The Sa'Avi Species in Saleh'Alire | World Anvil

The Sa'Avi

The Great Mystery

Saleh'Alire » Sophonts Ancient Cultures

After returning to Eris'ka I was filled with restless energy... I knew I'd only just barley scratched the surface of the ruins; that even more spectacular treasures were out there just waiting to be found. I was eager to be off again and decided to return to the Southern Isles Immediately.
— From the Journals of Dinead e'Allire, Expedition Master

Though it's unclear if they were native to the Material Plane or came from elsewhere, the most recent of the ancient discoveries are the Sa'avi- perhaps the most advanced civilizaton as of yet discovered in Saleh'Alire.   They built towering spires and gleaming cities fueled by incredibly advanced Arcane technology- the likes of which remain unrivaled by anyone as of yet (Even the yhe Nom'Yth, and their Elven descendants). They also made great strides in magical experimentation- most notably the magical genetic experimentations that produced the Khenra, Tabaxi, Dovakor, and other Beast Races ... But despite their unfathomably advanced nature, they appear to have remained strictly isolated to the continent of Tolara- showing little interest in branching out or expanding their territory. As a result, their ruins are rather rare to encounter, though several have been discovered across the continent.   The Sa'avi eventually met a grim end at the hands of the very technology for which they are so well known today; the entire race was lost during an event known only as The Cataclysm around the year 3319. The exact specifics of the event still remain a mystery to Tolaran Archivists. But what is known, is that the event was related to a power source favored by the Sa'avi, and led not only to their disappearance ... But to the desolation of a large part of the southern portion of the continent and the destruction of the entire Weave itself.
It took centuries for the Weave to recover enough after The Cataclysm for magic to return to the Universe again- causing an intellectual and magical dark age from which the Universe is still recoverning to this day. But the continent of Tolara itself, specifically the area now known as the Shards, may never recover.

Cover image: Reaching Hand by Min An


Author's Notes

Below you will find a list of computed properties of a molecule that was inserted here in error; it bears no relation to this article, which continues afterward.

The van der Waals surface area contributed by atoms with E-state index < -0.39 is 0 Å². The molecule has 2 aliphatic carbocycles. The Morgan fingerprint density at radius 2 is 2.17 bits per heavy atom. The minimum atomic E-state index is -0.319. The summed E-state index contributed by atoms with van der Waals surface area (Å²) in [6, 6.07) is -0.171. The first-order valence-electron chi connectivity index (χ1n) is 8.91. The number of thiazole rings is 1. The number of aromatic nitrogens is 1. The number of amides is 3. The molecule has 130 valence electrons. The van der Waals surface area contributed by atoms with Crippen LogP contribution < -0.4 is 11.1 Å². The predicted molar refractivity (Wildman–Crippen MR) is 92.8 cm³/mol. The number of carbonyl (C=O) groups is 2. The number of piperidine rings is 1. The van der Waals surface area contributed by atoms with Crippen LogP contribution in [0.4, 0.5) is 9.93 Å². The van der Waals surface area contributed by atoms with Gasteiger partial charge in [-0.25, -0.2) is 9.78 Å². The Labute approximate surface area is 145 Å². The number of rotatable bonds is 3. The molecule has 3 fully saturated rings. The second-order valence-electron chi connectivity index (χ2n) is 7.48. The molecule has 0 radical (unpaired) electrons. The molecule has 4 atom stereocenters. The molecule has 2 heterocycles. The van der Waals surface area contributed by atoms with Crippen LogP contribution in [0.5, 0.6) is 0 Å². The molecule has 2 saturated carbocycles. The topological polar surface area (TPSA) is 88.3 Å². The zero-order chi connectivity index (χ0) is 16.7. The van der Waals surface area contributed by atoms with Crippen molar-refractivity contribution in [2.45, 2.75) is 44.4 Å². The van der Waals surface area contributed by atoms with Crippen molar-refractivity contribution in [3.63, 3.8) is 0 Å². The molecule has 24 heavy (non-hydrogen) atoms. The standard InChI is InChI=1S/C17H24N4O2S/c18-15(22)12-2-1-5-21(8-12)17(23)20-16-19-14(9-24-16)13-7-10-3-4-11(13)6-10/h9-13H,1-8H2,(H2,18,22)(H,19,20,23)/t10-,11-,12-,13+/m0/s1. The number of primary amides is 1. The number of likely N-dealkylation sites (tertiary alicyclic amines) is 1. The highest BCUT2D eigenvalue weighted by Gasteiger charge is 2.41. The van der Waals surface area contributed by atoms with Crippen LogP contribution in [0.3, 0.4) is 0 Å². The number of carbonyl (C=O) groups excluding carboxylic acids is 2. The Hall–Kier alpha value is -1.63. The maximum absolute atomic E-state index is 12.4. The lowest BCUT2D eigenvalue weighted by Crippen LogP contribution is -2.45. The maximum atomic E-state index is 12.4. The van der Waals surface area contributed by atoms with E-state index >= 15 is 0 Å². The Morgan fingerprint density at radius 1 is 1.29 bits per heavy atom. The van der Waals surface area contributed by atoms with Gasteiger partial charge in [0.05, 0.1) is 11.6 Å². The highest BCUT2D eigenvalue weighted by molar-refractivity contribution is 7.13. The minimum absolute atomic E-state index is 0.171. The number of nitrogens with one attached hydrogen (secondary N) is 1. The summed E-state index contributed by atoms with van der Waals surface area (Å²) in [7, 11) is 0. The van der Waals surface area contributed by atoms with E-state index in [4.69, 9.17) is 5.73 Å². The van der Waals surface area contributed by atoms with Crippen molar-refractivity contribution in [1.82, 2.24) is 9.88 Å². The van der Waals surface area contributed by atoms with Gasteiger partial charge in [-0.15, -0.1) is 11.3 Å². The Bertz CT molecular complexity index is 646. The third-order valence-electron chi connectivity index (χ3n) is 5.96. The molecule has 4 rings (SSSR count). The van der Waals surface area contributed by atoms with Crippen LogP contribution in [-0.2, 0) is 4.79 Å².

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I absolutely love getting feedback on my setting and its worldbuilding. I love it even more when people poke and prod at it, and ask questions about the things I've built within it. I want both. I actively encourage both. And it makes me incredibly giddy whenever I get either. However, there's a time and a place for critique in particular- mostly when I've actually asked for it (which usually happens in World Anvil's discord server). And when I do ask for critique, there are two major things I politely request that you do not include in your commentary:   ➤ The first is any sort of critique on the way I've chosen to organize or format something; Saleh'Alire is not a narrative world written for reader enjoyment... It's is a living campaign setting for Dungeons and Dragons. To that end, it's written and organized for my players and I, specifically for ease of use during gameplay- and our organization needs are sometimes very different than others'. They are especially different, often-times, from how things "should be organized" for reader enjoyment.   ➤ Secondly, is any critique about sentence phrasing and structure, word choice, and so on; unless you've specifically found a typo, or you know for a provable fact I've blatantly misused a word, or something is legitimately unclear explicitly because I've worded it too strangely? Then respectfully: Don't comment on it; as a native English speaker of the SAE dialect, language critique in particular will almost always be unwelcome unless it's absolutely necessary. This is especially true if English is not you first language to begin with. My native dialect is criticized enough as it is for being "wrong", even by fellow native English speakers ... I really don't want to deal with the additional linguistic elitism of "formal English" from Second-Language speakers (no offense intended).   That being said: If you want to ask questions, speculate, or just ramble? Go for it! I love talking about my setting and I'm always happy to answer any questions you have, or entertain any thoughts about it. Praise, of course, is always welcome too (even if it's just a casual "this is great", it still means a lot to authors)- and if you love it, please don't forget to actually show that love by liking it and sharing it around. Because I genuinely do enjoy watching people explore and interact with my setting, and ask questions about it, and I'd definitely love to hear from you... Just be respectful about it, yeah?

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